Holl v. United Parcel Serv. & Liberty Mut. Ins., No. 1D13–2745.

CourtCourt of Appeal of Florida (US)
Writing for the CourtPER CURIAM.
Citation140 So.3d 1062
PartiesJoseph P. HOLL, III, Appellant, v. UNITED PARCEL SERVICE and Liberty Mutual Insurance, Appellees.
Docket NumberNo. 1D13–2745.
Decision Date09 June 2014

140 So.3d 1062

Joseph P. HOLL, III, Appellant,
v.
UNITED PARCEL SERVICE and Liberty Mutual Insurance, Appellees.

No. 1D13–2745.

District Court of Appeal of Florida,
First District.

June 9, 2014.



Bill McCabe, Longwood, and Michael Keough, New Port Richie, for Appellant.

[140 So.3d 1063]

Edward C. Duncan III of the Law Office of J. Christopher Norris, Fort Myers, for Appellees.


PER CURIAM.

Joseph P. Holl, a UPS tractor-trailer operator, appeals an order denying him temporary total disability (TTD) benefits beyond the 401–week limitation in section 440.15(3)(c), Florida Statutes (2002). The applicable portion of the 2002 version of section 440.15 at issue reads, in relevant part:

(3) PERMANENT IMPAIRMENT AND WAGE–LOSS BENEFITS—

(c) Duration of temporary impairment and supplemental income benefits.—The employee's eligibility for temporary benefits, impairment income benefits, and supplemental benefits terminates on the expiration of 401 weeks after the date of injury.

Holl argued that this provision does not apply to the temporary disability benefits at issue. The JCC ruled to the contrary, construing subsection (3)(c)—in conjunction with the remainder of section 440.15—as providing “that an injured worker is subject to a period of 401 weeks from the date of injury within which temporary benefits, impairment benefits and supplemental income benefits may be sought. Once such benefits are determined to be due, the worker is entitled to be paid up to a maximum of 104 weeks of these benefits, so long as the 401–week period has not expired.” Holl appeals this interpretation, one we review de novo. See Lombardi v. S. Wine & Spirits, 890 So.2d 1128, 1129 (Fla. 1st DCA 2004).


The interpretive question is whether TTD benefits are within the class of “temporary benefits” to which the 401–week limitation in the 2002 version of the statute applies. Although subsection (3)(c) is contained within a subsection entitled “PERMANENT IMPAIRMENT AND WAGE–LOSS BENEFITS,” it imposes the 401–week limitation on three categories of benefits: “temporary benefits, impairment income benefits, and supplemental benefits.” The latter two categories are mentioned explicitly in the titles to subsection (3)(a) (entitled “Impairment benefits”) and subsection (3)(b) (entitled “Supplemental benefits”).

The former is included in subsection (3)(c), whose title is Duration of temporary [sic] impairment and supplemental income benefits (we note that a comma between “temporary” and “impairment” apparently is missing). While the placement of a limitation on “temporary benefits” in this subsection may be somewhat out of place, we cannot simply ignore the Legislature's intent (as of 2002) that such benefits be limited to 401 weeks; that is what subsection (3)(c) directs, and TTD benefits are within the classification of “temporary benefits” to which the statute applies.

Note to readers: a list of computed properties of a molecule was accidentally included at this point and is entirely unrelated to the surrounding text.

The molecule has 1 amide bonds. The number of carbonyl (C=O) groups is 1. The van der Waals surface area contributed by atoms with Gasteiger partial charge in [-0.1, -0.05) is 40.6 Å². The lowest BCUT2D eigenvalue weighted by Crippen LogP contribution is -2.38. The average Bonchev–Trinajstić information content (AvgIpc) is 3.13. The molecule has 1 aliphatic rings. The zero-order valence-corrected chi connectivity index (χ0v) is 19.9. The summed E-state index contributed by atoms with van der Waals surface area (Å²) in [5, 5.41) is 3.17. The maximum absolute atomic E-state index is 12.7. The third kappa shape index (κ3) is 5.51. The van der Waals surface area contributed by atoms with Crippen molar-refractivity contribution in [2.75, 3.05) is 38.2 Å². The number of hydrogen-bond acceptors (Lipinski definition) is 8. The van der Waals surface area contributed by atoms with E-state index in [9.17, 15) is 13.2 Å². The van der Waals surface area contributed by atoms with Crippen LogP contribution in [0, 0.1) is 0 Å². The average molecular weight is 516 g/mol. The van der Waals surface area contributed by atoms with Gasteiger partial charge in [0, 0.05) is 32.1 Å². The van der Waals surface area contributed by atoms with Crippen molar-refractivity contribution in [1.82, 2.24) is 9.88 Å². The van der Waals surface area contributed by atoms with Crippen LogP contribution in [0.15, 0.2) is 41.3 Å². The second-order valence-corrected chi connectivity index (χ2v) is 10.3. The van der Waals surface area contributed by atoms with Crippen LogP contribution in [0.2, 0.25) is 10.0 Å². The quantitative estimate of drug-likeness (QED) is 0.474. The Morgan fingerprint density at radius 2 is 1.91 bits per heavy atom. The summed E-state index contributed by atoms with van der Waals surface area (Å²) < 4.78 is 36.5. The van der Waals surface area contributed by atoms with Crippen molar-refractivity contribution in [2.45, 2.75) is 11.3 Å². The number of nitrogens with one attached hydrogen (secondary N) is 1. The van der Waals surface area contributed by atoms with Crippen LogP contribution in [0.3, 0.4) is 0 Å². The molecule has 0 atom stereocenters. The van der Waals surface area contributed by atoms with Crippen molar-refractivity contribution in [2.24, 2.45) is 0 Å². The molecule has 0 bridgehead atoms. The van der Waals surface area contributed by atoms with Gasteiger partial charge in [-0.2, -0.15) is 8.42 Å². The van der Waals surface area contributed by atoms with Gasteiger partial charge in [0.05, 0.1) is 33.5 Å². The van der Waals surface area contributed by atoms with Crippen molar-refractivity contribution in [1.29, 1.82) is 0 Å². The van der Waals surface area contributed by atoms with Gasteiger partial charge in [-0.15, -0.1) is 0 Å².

This plain reading of subsection (3)(c) is supported by the fact that because impairment and supplemental benefits are based on permanent medical impairments, though paid only temporarily, they are distinct categories within the three listed in the statute; they are, in that sense, not “temporary benefits.” Specifically, impairment benefits are payable after an injured worker reaches maximum medical improvement (MMI), and continue until the earlier of the worker's death or, for dates of accident prior to October 1, 2003, three weeks for each percentage point of impairment (or the expiration of 401 weeks after the accident). See§ 440.15(3)(a) 3., Fla. Stat. (2002); Ch. 03–412, § 18, at 3924, Laws of Fla. (changing basis for impairment benefits to two weeks per percentage point of impairment for each of the...

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2 practice notes
  • Doss v. United Parcel Servs./Liberty Mut., 1D20-2008
    • United States
    • Court of Appeal of Florida (US)
    • November 10, 2021
    ...temporary compensation benefits established by the maximum number of weeks otherwise payable under section 440.15. See Holl v. UPS, 140 So.3d 1062, 1064 (Fla. 1st DCA 2014). Under the 1997 version of section 440.15, Claimant would have been entitled to a maximum of 104 weeks in TTD benefits......
  • Doss v. United Parcel Services, 1D20-2008
    • United States
    • Court of Appeal of Florida (US)
    • November 10, 2021
    ...temporary compensation benefits established by the maximum number of weeks otherwise payable under section 440.15. See Holl v. UPS , 140 So. 3d 1062, 1064 (Fla. 1st DCA 2014).Under the 1997 version of section 440.15, Claimant would have been entitled to a maximum of 104 weeks in TTD benefit......
2 cases
  • Doss v. United Parcel Servs./Liberty Mut., 1D20-2008
    • United States
    • Court of Appeal of Florida (US)
    • November 10, 2021
    ...temporary compensation benefits established by the maximum number of weeks otherwise payable under section 440.15. See Holl v. UPS, 140 So.3d 1062, 1064 (Fla. 1st DCA 2014). Under the 1997 version of section 440.15, Claimant would have been entitled to a maximum of 104 weeks in TTD benefits......
  • Doss v. United Parcel Services, 1D20-2008
    • United States
    • Court of Appeal of Florida (US)
    • November 10, 2021
    ...temporary compensation benefits established by the maximum number of weeks otherwise payable under section 440.15. See Holl v. UPS , 140 So. 3d 1062, 1064 (Fla. 1st DCA 2014).Under the 1997 version of section 440.15, Claimant would have been entitled to a maximum of 104 weeks in TTD benefit......

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